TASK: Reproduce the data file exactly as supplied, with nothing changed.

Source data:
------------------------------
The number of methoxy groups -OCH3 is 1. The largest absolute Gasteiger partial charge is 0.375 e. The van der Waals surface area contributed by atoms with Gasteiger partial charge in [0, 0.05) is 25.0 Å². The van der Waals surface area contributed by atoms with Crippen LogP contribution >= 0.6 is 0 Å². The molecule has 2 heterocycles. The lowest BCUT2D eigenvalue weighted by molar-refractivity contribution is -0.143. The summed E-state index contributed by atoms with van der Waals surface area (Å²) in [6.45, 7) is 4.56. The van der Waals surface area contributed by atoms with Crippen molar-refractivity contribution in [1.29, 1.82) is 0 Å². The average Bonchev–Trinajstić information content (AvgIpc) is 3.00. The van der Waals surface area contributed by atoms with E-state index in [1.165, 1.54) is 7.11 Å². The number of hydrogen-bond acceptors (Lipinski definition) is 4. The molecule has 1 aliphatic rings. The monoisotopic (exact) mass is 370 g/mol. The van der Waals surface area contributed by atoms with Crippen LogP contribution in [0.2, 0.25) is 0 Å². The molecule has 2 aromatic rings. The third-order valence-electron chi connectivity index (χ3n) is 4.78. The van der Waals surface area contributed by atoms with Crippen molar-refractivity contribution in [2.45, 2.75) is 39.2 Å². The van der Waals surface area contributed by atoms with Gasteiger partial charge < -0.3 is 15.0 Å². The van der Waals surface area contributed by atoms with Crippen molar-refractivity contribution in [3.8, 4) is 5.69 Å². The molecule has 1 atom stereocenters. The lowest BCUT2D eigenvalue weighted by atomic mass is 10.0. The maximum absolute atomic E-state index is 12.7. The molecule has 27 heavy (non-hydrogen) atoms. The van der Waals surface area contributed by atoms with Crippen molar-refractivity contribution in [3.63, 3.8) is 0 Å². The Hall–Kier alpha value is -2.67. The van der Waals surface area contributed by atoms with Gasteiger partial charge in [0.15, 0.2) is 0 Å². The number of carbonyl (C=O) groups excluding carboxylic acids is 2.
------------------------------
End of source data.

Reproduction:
The number of methoxy groups -OCH3 is 1. The largest absolute Gasteiger partial charge is 0.375 e. The van der Waals surface area contributed by atoms with Gasteiger partial charge in [0, 0.05) is 25.0 Å². The van der Waals surface area contributed by atoms with Crippen LogP contribution >= 0.6 is 0 Å². The molecule has 2 heterocycles. The lowest BCUT2D eigenvalue weighted by molar-refractivity contribution is -0.143. The summed E-state index contributed by atoms with van der Waals surface area (Å²) in [6.45, 7) is 4.56. The van der Waals surface area contributed by atoms with Crippen molar-refractivity contribution in [1.29, 1.82) is 0 Å². The average Bonchev–Trinajstić information content (AvgIpc) is 3.00. The van der Waals surface area contributed by atoms with E-state index in [1.165, 1.54) is 7.11 Å². The number of hydrogen-bond acceptors (Lipinski definition) is 4. The molecule has 1 aliphatic rings. The monoisotopic (exact) mass is 370 g/mol. The van der Waals surface area contributed by atoms with Crippen LogP contribution in [0.2, 0.25) is 0 Å². The molecule has 2 aromatic rings. The third-order valence-electron chi connectivity index (χ3n) is 4.78. The van der Waals surface area contributed by atoms with Crippen molar-refractivity contribution in [2.45, 2.75) is 39.2 Å². The van der Waals surface area contributed by atoms with Gasteiger partial charge < -0.3 is 15.0 Å². The van der Waals surface area contributed by atoms with Crippen molar-refractivity contribution in [3.8, 4) is 5.69 Å². The molecule has 1 atom stereocenters. The lowest BCUT2D eigenvalue weighted by atomic mass is 10.0. The maximum absolute atomic E-state index is 12.7. The molecule has 27 heavy (non-hydrogen) atoms. The van der Waals surface area contributed by atoms with Crippen molar-refractivity contribution in [3.63, 3.8) is 0 Å². The Hall–Kier alpha value is -2.67. The van der Waals surface area contributed by atoms with Gasteiger partial charge in [0.15, 0.2) is 0 Å². The number of carbonyl (C=O) groups excluding carboxylic acids is 2.